• El discurso con el que se trabaja es escrito, por lo que será más complicado que un discurso oral espontáneo, donde siempre se hacen pausas, se recapitula, se reformula,… Por eso es importante que puedas disponer de un minuto para leer corriendo el texto, fijarte en las estructuras que puedan plantearte problemas,… Si puede ser, intenta avanzar, no retrocedas (backtracking).

Uno de los parámetros implicados es el décalage, es decir, el tiempo que transcurre desde que el orador comienza a hablar hasta que tú como intérprete empiezas. Se recomienda no empezar hasta no tener claro el sujeto, objeto y complementos. Lo importante es entender la idea.

El otro día, mi profesor de Interpretación nos escribió para que viéramos la oferta de trabajo que le acababan de ofrecer, no fuera a ser que nos interesara:

Though perhaps a bit unusual, the job entails playing the role of Santa while interacting with English, Spanish and possibly Russian speaking families and children for several hours per day between December 15 and 17. The interpreter would also need to be available for Skype events during this time. If possible, would you mind sending us a resume?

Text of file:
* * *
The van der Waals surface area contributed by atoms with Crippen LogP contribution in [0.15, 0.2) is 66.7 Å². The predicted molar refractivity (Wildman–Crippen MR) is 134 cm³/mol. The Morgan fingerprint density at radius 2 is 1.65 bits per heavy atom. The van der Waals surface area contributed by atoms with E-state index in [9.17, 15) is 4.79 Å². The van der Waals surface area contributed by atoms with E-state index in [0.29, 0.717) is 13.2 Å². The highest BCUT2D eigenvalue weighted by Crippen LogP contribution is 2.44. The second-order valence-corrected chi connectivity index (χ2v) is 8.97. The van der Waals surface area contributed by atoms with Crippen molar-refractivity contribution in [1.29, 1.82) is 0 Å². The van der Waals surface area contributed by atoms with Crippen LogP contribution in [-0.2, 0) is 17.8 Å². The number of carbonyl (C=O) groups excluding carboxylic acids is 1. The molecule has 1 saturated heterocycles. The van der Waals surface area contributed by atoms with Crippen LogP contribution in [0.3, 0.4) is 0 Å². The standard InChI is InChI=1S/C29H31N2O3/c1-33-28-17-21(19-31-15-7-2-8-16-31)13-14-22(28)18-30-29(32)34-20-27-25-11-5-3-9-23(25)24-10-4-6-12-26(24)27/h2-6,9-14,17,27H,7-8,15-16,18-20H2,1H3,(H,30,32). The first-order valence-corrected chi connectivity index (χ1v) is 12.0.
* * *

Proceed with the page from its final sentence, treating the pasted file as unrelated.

Es decir, le ofrecen trabajar como Papá Noel durante tres días en una comunidad donde hay muchos niños hispanos y rusos. Además, tendrá que interpretar por Skype. Finalmente, le piden que les mande su currículum. A todo esto, mi profesor es doctor en Traducción e Interpretación y tiene trabajo estable en Rutgers. Pero bueno, con eso de que habla español, inglés y ruso, pensaron que le interesaría.

Y ayer mi amigo Vicente me comentó que el otro día le ofrecieron trabajo en Boston porque sabe español e italiano. Lo rechazó y, al cabo de unos días, la directora de la empresa le llamó personalmente para pedirle que aceptara, porque no habían encontrado a nadie más en Estados Unidos que hablara esos idiomas. Y es que aquí la gente como Vicente y yo, que hablamos más de dos idiomas (o incluso más de uno) somos bichos raros. De hecho, la gente alucina cuando respondemos a esa pregunta, porque aquí, como mucho, saben dos.

Así que ánimo, traductores e intérpretes, que aquí sí hay trabajo.

Identity

Posted: 13 November, 2011 in ICPP
Tags: